Vacation Property Rentals and Self-Employment Income
- Apr 1, 2022
In late 2021, the IRS issued Chief Counsel Advice 202151005 (“CCA”) to provide commentary on short-term rental property and the linkage with self-employment income. Generally, under Internal Revenue Code (“IRC”) 469, rental activity that averages seven days or less is not subject to the passive loss activity limitations.
Regulation Section 1.1402(a)-4(c)(2) states when services are rendered to the rental occupant, income can be deemed as net earnings from self-employment. Generally, income from rental services is considered income from self-employment if it is primarily for the convenience of the occupant and is other than those usually or customarily rendered in connection with the rental of rooms or other space for occupancy only. Examples include services provided by hotels, boarding homes, warehouses and storage garages. In determining if the income from short-term rentals is subject to self-employment tax, the U.S. Tax Court has reasoned that this occurs when the owner has been said to provide substantial services beyond the mere requirement of maintaining the space in a condition suitable for occupancy.
The IRS provided a pair of examples in the CCA:
An individual who is not a real estate dealer has a business renting a fully furnished vacation property via an online rental marketplace. This individual provides daily maid services, access to dedicated Wi-Fi, a beach and recreational equipment for occupants' use during their stay, and prepaid vouchers for ride-share services between the property and the nearest business district.
For the year at issue, customers used the vacation property on average for seven days. Therefore, the activity is not considered a rental activity for purposes of the passive activity loss rules under IRC 469. The taxpayer materially participates in the activity and, therefore, the activity is not considered passive.
In this example, IRS Chief Counsel notes that the taxpayer provides services for occupants that (1) exceed the requirements to maintain the space in a condition for occupancy; and (2) are of such a substantial nature that the compensation for those services constitutes a material portion of the rent. Thus, their net rental income is included in self-employment income.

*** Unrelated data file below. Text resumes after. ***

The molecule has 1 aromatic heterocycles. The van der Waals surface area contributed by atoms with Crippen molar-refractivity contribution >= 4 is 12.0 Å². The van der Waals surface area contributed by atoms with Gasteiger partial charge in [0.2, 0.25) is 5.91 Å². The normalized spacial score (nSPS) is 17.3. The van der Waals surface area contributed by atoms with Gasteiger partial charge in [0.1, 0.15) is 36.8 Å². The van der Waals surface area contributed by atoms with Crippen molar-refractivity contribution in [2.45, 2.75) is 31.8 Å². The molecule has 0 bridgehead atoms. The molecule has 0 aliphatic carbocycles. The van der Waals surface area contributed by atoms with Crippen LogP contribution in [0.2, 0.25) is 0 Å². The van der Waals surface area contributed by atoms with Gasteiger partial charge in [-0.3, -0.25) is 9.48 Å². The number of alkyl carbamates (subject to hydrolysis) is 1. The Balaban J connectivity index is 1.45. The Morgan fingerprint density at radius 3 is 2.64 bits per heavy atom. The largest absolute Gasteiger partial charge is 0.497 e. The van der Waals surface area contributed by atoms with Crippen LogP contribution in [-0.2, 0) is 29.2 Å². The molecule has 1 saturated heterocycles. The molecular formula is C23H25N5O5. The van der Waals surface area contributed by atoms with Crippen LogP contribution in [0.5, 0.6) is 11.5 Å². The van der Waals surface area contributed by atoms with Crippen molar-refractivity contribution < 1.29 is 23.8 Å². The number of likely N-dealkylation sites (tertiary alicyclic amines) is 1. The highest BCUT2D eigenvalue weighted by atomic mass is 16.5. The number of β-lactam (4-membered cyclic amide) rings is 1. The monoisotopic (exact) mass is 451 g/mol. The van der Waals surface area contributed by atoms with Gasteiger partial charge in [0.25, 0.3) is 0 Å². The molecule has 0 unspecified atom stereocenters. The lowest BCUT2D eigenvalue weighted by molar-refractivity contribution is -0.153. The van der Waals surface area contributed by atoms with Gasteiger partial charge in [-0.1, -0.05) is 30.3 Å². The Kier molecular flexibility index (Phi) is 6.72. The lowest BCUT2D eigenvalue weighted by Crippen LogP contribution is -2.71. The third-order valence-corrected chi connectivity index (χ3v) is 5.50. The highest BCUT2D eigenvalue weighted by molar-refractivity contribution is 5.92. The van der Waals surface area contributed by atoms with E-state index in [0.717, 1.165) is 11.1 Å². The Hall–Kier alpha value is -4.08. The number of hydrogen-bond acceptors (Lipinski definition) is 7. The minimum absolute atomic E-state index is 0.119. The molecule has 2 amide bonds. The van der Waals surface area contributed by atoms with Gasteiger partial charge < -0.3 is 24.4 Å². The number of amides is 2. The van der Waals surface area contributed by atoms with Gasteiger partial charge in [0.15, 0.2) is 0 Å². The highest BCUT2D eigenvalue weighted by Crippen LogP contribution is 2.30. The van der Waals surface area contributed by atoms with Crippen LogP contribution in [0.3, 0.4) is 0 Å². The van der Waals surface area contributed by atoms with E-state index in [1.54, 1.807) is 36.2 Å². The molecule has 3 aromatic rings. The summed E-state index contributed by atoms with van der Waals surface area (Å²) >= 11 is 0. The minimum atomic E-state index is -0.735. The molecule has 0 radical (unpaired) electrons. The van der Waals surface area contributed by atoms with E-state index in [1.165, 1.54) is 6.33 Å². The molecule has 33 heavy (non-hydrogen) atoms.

An individual who is not a real estate dealer has a business renting a fully furnished room and bathroom in a dwelling via an online rental marketplace. Renters only have access to the common areas of the home to enter and exit the room and bathroom and have no access to other common areas such as the kitchen and laundry room. The taxpayer cleans the room and bathroom in between each occupant's stay.
For the year at issue, the average period of customer use of the vacation property is seven days, and the taxpayer materially participates in the activity. Therefore, the activity is not a rental activity for purposes of the passive activity loss rules and the activity is not considered passive.
In this situation, the taxpayer's net income from renting living quarters is excluded from self-employment income because the taxpayer does not provide substantial services beyond those required to maintain the space in a condition suitable for occupancy. The taxpayer cleans and maintains the property so that it remains suitable for occupancy; these services are not furnished primarily for the occupants’ convenience.
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Daniel Gibson provides accounting, tax planning and consulting services to real estate and services industries and is a member of the AICPA and New Jersey Society of Certified Public Accountants.
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